Late last winter, Benson, Vt., builder Ted Kellogg convinced his bride-to-be that a brand-new covered bridge over the rocky stream behind his farmhouse would make a perfect spot for their summer nuptials. But as the big day approached, there was a minor problem: Thanks to an exhausting summer schedule of other work, the bridge they'd envisioned was still no more than a few sketches, a masonry pier, and a big pile of timbers. Undaunted, Kellogg rounded up a mostly-volunteer crew - including his son, his brother, his best man, and his fianc©e - and made the sawdust fly.

Although a simple king-post design would have been adequate for the 24-foot span, Kellogg opted for a more visually pleasing Town lattice truss (named for its inventor, 19th century Connecticut architect Ithiel Town) instead. He laid out and assembled the first truss on an old concrete slab conveniently located near his shop - but a half-mile from the bridge site - using locally milled green hemlock 2x8s pegged together with 7/8-inch kiln-dried ash pegs (actually furniture blanks from a bankruptcy auction).

1. After laying each truss member in place, Kellogg bored three or four holes at each crossing point and fastened the assembly with kiln-dried ash pegs. The pegs swelled on contact with the green lumber, holding it solidly in place.

2. Strapped to a couple of hardwood skids, the first truss was dragged a half-mile to the bridge site - a laborious operation that was not repeated. The second truss was built on the banks of the stream, with juice for the power tools provided by a generator.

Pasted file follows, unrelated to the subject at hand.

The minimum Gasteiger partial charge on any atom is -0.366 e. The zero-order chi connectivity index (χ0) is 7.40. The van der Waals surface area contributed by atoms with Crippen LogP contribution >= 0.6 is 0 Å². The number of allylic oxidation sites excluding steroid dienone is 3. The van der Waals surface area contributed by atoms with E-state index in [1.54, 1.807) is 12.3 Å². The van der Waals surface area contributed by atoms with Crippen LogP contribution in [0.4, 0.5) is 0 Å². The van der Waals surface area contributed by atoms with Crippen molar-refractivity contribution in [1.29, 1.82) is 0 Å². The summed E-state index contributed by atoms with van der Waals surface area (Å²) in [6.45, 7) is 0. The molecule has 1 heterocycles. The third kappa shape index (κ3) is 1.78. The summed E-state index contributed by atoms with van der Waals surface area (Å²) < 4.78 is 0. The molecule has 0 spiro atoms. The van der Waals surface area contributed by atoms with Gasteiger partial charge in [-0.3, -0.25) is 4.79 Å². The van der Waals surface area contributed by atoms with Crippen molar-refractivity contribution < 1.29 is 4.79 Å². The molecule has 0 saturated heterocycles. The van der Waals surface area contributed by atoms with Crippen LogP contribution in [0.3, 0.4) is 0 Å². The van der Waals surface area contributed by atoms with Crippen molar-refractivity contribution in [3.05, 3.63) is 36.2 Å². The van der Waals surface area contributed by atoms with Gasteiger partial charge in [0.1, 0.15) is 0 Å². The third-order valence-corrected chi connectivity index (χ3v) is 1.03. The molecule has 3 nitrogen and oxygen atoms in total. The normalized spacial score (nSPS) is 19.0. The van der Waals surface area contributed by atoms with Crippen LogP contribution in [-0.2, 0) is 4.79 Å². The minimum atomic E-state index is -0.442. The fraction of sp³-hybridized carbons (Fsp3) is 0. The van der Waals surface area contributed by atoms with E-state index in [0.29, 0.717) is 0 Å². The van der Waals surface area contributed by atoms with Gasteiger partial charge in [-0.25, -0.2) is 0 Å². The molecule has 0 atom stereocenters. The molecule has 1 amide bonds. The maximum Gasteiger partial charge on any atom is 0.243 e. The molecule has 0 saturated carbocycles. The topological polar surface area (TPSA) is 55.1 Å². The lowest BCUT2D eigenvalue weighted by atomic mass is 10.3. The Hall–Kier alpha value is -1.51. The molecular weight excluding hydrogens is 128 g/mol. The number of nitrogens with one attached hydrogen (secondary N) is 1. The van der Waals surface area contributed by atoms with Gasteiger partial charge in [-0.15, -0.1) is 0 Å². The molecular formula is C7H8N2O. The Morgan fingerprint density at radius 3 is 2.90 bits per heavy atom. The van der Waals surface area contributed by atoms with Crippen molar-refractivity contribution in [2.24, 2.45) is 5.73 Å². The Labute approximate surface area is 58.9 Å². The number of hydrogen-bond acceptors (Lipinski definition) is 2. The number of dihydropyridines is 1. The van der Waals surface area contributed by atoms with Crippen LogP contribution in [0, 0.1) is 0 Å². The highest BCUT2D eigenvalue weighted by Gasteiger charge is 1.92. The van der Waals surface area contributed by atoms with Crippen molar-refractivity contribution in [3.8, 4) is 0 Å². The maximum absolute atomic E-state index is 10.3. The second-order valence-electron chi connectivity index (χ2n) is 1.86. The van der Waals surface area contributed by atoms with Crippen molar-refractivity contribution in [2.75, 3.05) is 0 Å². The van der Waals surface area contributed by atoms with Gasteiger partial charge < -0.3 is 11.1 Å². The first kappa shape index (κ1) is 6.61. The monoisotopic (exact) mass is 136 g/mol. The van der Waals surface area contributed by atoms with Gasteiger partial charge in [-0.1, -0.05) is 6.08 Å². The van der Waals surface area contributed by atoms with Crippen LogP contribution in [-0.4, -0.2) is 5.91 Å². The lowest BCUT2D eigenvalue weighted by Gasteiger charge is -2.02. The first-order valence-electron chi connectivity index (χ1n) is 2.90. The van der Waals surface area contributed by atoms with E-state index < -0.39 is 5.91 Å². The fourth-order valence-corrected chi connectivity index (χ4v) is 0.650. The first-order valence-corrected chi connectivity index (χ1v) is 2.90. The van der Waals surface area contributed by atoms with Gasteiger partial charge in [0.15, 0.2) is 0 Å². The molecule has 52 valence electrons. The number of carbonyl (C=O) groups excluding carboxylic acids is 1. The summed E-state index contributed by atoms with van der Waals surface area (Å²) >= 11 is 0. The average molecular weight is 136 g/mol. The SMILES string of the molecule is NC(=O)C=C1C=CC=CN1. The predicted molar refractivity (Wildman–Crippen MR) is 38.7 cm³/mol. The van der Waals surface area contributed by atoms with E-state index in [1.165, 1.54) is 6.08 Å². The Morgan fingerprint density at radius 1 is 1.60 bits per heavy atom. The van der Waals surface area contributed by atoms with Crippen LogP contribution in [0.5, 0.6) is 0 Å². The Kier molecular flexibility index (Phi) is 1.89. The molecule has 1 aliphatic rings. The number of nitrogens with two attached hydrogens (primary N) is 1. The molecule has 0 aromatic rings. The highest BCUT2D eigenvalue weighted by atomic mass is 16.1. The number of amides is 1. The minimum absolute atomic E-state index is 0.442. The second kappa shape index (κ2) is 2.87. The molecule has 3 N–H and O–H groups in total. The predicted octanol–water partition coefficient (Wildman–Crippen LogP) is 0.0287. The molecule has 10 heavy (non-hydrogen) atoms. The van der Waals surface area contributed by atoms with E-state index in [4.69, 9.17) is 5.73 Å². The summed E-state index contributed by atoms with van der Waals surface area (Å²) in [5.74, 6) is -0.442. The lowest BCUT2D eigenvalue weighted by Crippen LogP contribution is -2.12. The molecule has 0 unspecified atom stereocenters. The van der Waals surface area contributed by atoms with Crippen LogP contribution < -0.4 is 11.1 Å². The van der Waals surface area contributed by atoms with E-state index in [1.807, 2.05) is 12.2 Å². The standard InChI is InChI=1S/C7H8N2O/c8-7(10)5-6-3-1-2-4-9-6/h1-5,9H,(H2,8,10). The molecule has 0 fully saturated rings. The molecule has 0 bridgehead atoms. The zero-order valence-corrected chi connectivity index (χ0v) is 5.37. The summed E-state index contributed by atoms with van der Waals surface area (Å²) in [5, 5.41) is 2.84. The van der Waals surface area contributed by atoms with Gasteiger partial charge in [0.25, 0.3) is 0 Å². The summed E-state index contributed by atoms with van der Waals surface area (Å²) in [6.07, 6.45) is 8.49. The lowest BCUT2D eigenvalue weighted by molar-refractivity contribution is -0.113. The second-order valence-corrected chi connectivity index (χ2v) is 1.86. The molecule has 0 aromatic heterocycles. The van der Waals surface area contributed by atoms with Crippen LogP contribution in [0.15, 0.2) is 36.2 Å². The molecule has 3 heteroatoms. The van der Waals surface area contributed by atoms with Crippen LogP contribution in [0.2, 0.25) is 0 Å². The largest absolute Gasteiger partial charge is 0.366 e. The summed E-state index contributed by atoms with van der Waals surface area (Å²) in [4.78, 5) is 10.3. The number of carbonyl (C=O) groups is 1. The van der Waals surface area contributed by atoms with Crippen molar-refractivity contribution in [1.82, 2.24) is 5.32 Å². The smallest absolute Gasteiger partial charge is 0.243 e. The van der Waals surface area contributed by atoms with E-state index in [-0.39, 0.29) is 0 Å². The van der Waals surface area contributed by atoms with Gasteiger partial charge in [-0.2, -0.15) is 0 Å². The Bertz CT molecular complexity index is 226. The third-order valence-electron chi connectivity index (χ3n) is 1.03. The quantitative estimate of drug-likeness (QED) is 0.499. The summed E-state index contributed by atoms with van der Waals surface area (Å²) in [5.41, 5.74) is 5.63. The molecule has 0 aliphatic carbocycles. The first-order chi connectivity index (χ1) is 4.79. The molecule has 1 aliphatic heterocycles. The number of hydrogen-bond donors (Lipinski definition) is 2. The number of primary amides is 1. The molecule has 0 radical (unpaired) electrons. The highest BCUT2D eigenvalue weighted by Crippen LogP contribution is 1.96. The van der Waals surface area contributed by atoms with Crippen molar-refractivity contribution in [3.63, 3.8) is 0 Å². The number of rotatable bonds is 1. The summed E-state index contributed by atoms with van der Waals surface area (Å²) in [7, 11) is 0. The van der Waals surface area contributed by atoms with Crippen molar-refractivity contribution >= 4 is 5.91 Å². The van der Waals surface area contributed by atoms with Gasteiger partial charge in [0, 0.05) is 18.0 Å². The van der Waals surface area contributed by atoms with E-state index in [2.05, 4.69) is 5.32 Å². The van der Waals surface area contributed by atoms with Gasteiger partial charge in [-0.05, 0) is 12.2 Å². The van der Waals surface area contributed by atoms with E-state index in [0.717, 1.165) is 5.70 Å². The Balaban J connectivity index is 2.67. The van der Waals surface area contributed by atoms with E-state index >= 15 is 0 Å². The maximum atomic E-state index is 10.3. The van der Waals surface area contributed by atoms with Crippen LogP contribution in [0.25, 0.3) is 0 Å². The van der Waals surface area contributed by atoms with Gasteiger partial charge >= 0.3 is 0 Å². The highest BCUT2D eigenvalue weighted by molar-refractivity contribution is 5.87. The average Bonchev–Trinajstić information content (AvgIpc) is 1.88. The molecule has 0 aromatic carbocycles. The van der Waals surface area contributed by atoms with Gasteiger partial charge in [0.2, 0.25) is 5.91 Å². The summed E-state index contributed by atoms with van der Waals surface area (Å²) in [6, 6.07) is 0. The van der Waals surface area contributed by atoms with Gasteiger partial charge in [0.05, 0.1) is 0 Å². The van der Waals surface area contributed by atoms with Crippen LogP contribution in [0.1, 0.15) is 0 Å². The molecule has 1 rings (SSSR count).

The competed truss was skidded to the bridge site, where a second was assembled the same way. Once the completed trusses were raised into position with the aid of an excavator, Kellogg and his helpers laid the 6x6 locust floor timbers and a plank floor.

It's sometimes claimed that covered bridges were roofed to keep the floorboards from becoming dangerously slick in the rain or to prevent horses from being spooked by the drop to the stream below. In fact, though, the purpose of the roof structure is to add stiffness and protect the vulnerable wooden trusses from the weather. The square cupola on Kellogg's bridge is a decidedly nontraditional touch. The snug 8x8 room within, heated by a small woodstove and accessed by a folding wooden ladder, serves as secluded, treehouse-like hideaway.

3. The completed trusses were eased into position with an excavator and supported by temporary braces while the bridge deck and roof structure were added. The far end of the span is supported by an outcropping of ledge leveled with a little concrete, and the near end by a concrete-block wall faced with stone from the site. The ends of the trusses rest on 4x12 slabs of rot-resistant white oak.

4. The almost-finished bridge (the bottom half of the trusses will eventually be protected by board siding) is as sturdy and useful as it is handsome. Kellogg reports that it easily bears the weight of a tractor carrying a load of firewood from his woodlot to the house.

The entire project went surprisingly fast. Not including foundation work and assembly of the first truss, Kellogg says, the bridge was moved to the site and assembled in just eight days - more than a week before what was by all accounts a very successful ceremony. Piece of cake. - Jon Vara